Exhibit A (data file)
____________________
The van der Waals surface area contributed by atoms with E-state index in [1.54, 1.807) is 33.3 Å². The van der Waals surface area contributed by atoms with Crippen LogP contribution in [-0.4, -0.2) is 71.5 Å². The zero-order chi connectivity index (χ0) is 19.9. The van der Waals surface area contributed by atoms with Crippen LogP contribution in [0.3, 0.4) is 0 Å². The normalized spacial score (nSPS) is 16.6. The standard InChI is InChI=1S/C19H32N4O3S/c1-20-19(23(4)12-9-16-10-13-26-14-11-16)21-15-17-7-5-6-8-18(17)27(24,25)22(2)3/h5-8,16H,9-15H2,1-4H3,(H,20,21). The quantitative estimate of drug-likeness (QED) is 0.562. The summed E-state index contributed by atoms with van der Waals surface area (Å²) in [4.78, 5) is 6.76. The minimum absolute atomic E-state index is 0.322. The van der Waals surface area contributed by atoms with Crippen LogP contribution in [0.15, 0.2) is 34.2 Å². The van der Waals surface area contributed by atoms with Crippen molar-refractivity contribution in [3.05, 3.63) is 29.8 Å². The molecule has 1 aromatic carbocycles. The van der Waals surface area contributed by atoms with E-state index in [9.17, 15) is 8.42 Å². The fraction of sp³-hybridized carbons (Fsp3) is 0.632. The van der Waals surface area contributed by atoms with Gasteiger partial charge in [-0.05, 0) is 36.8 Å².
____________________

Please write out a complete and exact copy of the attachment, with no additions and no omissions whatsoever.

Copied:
The van der Waals surface area contributed by atoms with E-state index in [1.54, 1.807) is 33.3 Å². The van der Waals surface area contributed by atoms with Crippen LogP contribution in [-0.4, -0.2) is 71.5 Å². The zero-order chi connectivity index (χ0) is 19.9. The van der Waals surface area contributed by atoms with Crippen LogP contribution in [0.3, 0.4) is 0 Å². The normalized spacial score (nSPS) is 16.6. The standard InChI is InChI=1S/C19H32N4O3S/c1-20-19(23(4)12-9-16-10-13-26-14-11-16)21-15-17-7-5-6-8-18(17)27(24,25)22(2)3/h5-8,16H,9-15H2,1-4H3,(H,20,21). The quantitative estimate of drug-likeness (QED) is 0.562. The summed E-state index contributed by atoms with van der Waals surface area (Å²) in [4.78, 5) is 6.76. The minimum absolute atomic E-state index is 0.322. The van der Waals surface area contributed by atoms with Crippen LogP contribution in [0.15, 0.2) is 34.2 Å². The van der Waals surface area contributed by atoms with Crippen molar-refractivity contribution in [3.05, 3.63) is 29.8 Å². The molecule has 1 aromatic carbocycles. The van der Waals surface area contributed by atoms with E-state index in [9.17, 15) is 8.42 Å². The fraction of sp³-hybridized carbons (Fsp3) is 0.632. The van der Waals surface area contributed by atoms with Gasteiger partial charge in [-0.05, 0) is 36.8 Å².